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Lightning Hybrids to Introduce Hydraulic Hybrid Sports Sedan at Denver Auto Show

9 March 2009

Lh4
Rendering of the LH4. Click to enlarge.

Colorado start-up Lightning Hybrids will unveil the prototype of its hydraulic hybrid four-seat sports sedan at the Denver Auto Show 1-5 April. This will also mark the public debut for the hydraulic hybrid drivetrain.

The car, the LH4, features a 240 hp (179 kW) drivetrain consisting of a 90 hp (67 kW) proprietary 2-stroke biodiesel and 150 hp (112 kW) hydraulic system. The car will average 100 miles to the gallon and will be able to accelerate from 0 to 60 mph in less than six seconds. It has a unique clamshell door that opens upward to allow for superior aerodynamics. Cd on the car is 0.20.

The car will also be available in a three-door four-seat car, and the drivetrain technology will be made available in a fleet vehicle retrofit called a Hybrid Retrofit System (HRS) in mid-2010. Lightning Hybrids is also developing the LH3, a three-wheel commuter vehicle using the same drivetrain.

Lightning Hybrids is keeping specific design details secret, pending US and international patent filings. The company says it anticipates numerous patent filings are anticipated, the most significant attributable to the design of an integrated hydraulic axial piston engine. Claimed features of the drivetrain include:

  • Lightweight; <1 lb/hp
  • true cylinder deactivation for high part load efficiency
  • no transmission
  • no valves, flywheel or crankshaft weights
  • 100% energy braking recovery

A small carbon fiber accumulator operating between 5,000-7,000 psi will provide for braking recovery energy storage, and will provide power for a full throttle launch to 60 mph in under 5.9 seconds.

Conventional space frame design techniques fabricated from chrome molybdenum tubing will provide the major structural elements, very similar to Indy and formula cars.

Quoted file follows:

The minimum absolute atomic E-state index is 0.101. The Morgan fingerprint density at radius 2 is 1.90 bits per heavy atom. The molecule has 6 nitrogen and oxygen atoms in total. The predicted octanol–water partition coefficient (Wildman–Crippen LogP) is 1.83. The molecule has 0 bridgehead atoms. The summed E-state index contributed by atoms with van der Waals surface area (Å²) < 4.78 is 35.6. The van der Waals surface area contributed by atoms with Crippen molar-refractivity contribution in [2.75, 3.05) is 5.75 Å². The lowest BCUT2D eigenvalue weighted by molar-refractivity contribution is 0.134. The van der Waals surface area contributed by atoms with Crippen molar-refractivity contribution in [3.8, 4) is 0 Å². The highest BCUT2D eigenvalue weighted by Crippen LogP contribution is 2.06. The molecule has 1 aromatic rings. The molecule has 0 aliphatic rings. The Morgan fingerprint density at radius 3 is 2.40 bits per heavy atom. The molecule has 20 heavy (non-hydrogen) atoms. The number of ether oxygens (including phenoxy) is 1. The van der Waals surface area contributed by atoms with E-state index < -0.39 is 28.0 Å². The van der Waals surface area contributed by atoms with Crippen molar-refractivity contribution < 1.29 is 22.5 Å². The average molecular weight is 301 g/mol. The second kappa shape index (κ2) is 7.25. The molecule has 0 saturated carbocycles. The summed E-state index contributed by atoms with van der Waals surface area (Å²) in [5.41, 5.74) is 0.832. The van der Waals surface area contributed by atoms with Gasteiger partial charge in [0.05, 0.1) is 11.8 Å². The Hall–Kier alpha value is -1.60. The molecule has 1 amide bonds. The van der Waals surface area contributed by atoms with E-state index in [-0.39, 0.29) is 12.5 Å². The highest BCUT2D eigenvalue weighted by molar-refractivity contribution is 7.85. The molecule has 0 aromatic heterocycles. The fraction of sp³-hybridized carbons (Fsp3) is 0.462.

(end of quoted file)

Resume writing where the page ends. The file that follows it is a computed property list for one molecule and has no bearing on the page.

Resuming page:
Founded in 2008, Lightning Hybrids has designed two hydraulic hybrid cars. Prototype manufacturing began in January 2009. The two cars will compete in the 2010 Progressive Insurance Automotive X Prize race, with $10 million in prizes to be awarded to the teams that win a stage race for clean, production-capable vehicles that exceed 100 MPGe.

March 9, 2009 in Hydraulic Hybrid | Permalink | Comments (14) | TrackBack (0)

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Comments

2-stroke diesel?? say what!!!

Interesting. They're the first hydraulic hybrid design I've seen that focuses on lightweight and sporty. My guess is that they don't try to store very many seconds of full thrust in their pressure tanks, and that it's mostly designed to be a cheaper-than-batteries braking energy recovery system, and perhaps a compact transmission as well. They've gone for a fairly small engine...so my guess is that top speed won't be very high, but you can get there quickly. Also, they can run their 90-hp engine at optimum RPM almost all the time, since all they're doing is charging the pressure tank with it. This should give them much better efficiency on most duty cycles. That's all the potential upside.

The potential downside are questions about noise, safety, and how quickly it wears out. Some of this technology is similar to what's used in forklifts, but people rarely put 100,000 miles on a forklift.

Do my assumptions sound right?

The hydraulic hybrids may be more efficient than electric hybrids, but you cannot charge them at home.

The high pressure hydraulic pumps are not likely to be cheap. Neither 5,000+ psi carbon fiber tank.
What about lifespan of those pumps?
Also another source of leaks.

There could be a recovery system for leaks.

Charging the accumulator would be done mostly by recovery
braking due to its low capacity.

The engine would mostly just run for continuous power beyond 0-60...

The total power train cost for this system has the potential to be very low in mass production.

Sounds like so many unusual designs - unexplored territory provides more room for optimistic claims.
Hydrostatic transmissions are usually good only if there is no handy alternative.

Re 2-stroke; All GM locomotives built prior to 1941 were the tried-and-true two-stroke 710 diesel engine.